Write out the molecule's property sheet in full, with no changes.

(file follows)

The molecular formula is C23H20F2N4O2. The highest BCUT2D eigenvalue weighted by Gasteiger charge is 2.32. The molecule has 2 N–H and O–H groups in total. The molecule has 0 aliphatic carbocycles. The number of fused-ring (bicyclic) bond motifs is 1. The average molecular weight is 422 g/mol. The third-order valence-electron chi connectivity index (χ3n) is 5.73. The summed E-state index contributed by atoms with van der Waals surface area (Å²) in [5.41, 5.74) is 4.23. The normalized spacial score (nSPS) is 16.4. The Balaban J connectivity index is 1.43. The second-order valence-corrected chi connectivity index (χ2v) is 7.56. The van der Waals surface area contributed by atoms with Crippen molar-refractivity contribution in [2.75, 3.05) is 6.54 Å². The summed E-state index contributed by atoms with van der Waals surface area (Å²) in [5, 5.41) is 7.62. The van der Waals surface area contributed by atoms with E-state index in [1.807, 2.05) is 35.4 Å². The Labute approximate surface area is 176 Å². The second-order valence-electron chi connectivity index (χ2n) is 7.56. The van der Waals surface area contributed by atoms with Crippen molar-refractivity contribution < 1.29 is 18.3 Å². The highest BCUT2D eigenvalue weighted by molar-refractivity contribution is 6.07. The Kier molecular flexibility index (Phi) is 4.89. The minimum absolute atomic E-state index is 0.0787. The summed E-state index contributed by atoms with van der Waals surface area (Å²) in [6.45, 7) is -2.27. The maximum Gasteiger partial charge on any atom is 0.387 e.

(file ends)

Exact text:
The molecular formula is C23H20F2N4O2. The highest BCUT2D eigenvalue weighted by Gasteiger charge is 2.32. The molecule has 2 N–H and O–H groups in total. The molecule has 0 aliphatic carbocycles. The number of fused-ring (bicyclic) bond motifs is 1. The average molecular weight is 422 g/mol. The third-order valence-electron chi connectivity index (χ3n) is 5.73. The summed E-state index contributed by atoms with van der Waals surface area (Å²) in [5.41, 5.74) is 4.23. The normalized spacial score (nSPS) is 16.4. The Balaban J connectivity index is 1.43. The second-order valence-corrected chi connectivity index (χ2v) is 7.56. The van der Waals surface area contributed by atoms with Crippen molar-refractivity contribution in [2.75, 3.05) is 6.54 Å². The summed E-state index contributed by atoms with van der Waals surface area (Å²) in [5, 5.41) is 7.62. The van der Waals surface area contributed by atoms with E-state index in [1.807, 2.05) is 35.4 Å². The Labute approximate surface area is 176 Å². The second-order valence-electron chi connectivity index (χ2n) is 7.56. The van der Waals surface area contributed by atoms with Crippen molar-refractivity contribution < 1.29 is 18.3 Å². The highest BCUT2D eigenvalue weighted by molar-refractivity contribution is 6.07. The Kier molecular flexibility index (Phi) is 4.89. The minimum absolute atomic E-state index is 0.0787. The summed E-state index contributed by atoms with van der Waals surface area (Å²) in [6.45, 7) is -2.27. The maximum Gasteiger partial charge on any atom is 0.387 e.